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Dharma Care

Pastoral Care and Counseling from Buddhist Perspectives

What is Pastoral?

     Buddhism, in the Insight tradition, is a set of practices including meditation, a religion, a philosophy and or a psychology depending on how you see it and utilize it. It is said that The Buddha, after his enlightenment, was tempted to keep what he had learned to himself, but after a visit from Brahma, he decided to share what he had learned out of compassion for the suffering of others. Sharing is a Buddhist pastoral tradition that has existed more than 2,500 years.

     The term "pastoral" is a loaded one for many people who believe the term belongs to the Christian tradition. In Buddhism we are taught to avoid confusing the word with the reality. If "pastoral" means being mindful of the pasture and the wellbeing of the beings that inhabit the pasture, then we can understand the word in a broader context because pastures exist throughout the world and a variety of beings inhabit various pastures. In The Buddha's day and time, cows inhabited pastures and the person responsible for the wellbeing for the cows was the cowherd. (In Christianity, the shepherd who cared for the sheep is a metaphor for Jesus.) Therefore, Buddhism's pastoral metaphor is the cowherd. (MN 33) So how do cowherds, as a metaphor for teachers and leaders, tend to the herd (a metaphor for practitioners) beyond teaching?

Teacher/Leader and Sangha Member Dynamic

     When a teacher or leader leads the sangha gathering, a member (student) of the gathering may learn something, may choose to ask a question, and may get an answer, but unless they meet with the teacher or leader, they will not know what the teacher or leader intended. They will not get a nuanced version particular to their situation and because they are without that nuance, the teaching my come off as dogma or converted into dogma.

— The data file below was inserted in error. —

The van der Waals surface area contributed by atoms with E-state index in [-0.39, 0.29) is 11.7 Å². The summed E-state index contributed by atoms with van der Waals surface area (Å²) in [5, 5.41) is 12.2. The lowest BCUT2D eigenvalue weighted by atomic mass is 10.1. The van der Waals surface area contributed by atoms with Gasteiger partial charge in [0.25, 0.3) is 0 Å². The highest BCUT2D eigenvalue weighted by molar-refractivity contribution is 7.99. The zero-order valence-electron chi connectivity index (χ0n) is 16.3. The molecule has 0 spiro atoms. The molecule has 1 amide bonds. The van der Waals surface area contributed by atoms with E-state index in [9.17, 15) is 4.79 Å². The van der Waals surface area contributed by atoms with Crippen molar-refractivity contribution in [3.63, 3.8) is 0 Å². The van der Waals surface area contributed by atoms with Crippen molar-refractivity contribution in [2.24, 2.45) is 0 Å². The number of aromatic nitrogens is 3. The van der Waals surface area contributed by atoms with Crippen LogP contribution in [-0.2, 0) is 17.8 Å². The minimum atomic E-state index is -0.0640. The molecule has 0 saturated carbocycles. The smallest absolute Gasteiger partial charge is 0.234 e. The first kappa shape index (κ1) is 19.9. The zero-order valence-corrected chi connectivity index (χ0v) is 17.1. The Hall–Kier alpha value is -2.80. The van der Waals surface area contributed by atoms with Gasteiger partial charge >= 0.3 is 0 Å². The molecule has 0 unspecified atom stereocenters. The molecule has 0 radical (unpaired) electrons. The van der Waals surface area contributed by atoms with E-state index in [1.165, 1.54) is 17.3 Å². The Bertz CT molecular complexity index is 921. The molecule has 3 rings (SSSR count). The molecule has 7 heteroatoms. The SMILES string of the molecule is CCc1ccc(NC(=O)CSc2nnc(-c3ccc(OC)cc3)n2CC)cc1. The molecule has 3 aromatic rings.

From Dogma to Pastoral

     Teachers and leaders can step through the curtain of dogma to pastorally attend to the individual needs of a member or student. Why do that? Though there are virtually no examples in the suttas of The Buddha reaching out to the same student over and over again, going deeper and deeper into the student's past developmental history, various counseling traditions have established the efficacy of counseling for increasing insight, cultivating love and compassion, improving relationships, calming anxiety and treating depression. One of the first ways to prepare yourself for the pastoral journey is to cultivate the wise intention of deep listening to yourself and others, actually practice listening to yourself and others and through mindful reflection pre- and post-sessions with students, practice equanimity. Why equanimity? It has been shown that counselees tend to commit to the counseling relationship if they trust their counselor will provide an equnimous presence, able to hear everything they have to say, and accept them as the person they are, even if a counselor deems a challenge is necessary.

Why Long-Term Counseling?

     Buddhism places an emphasis on understanding suffering. The causes for suffering are countless, the impact of various kinds of suffering is often immeasurable and the consequences of the various causes and levels of impact can be unpredictable in intensity, can become latent, conscious and latent again. The cause and impact can have minimal consequences in one relationship, but can be manifested in severe ways in other relationships. Buddhism's prescription comes from practices experienced in adulthood, after a person has been formed. The way a person was formed has a lot to do with how they are today and to uncover that formative process takes time, often a long time.

     Dharma Care exists to offer Buddhist leaders things to think about as they offer care and counseling and also offers practitioners a Buddhist pastoral counselor. If you seek counseling, need a resource for counseling or want guidance in how to offer short-term counseling, please let us know.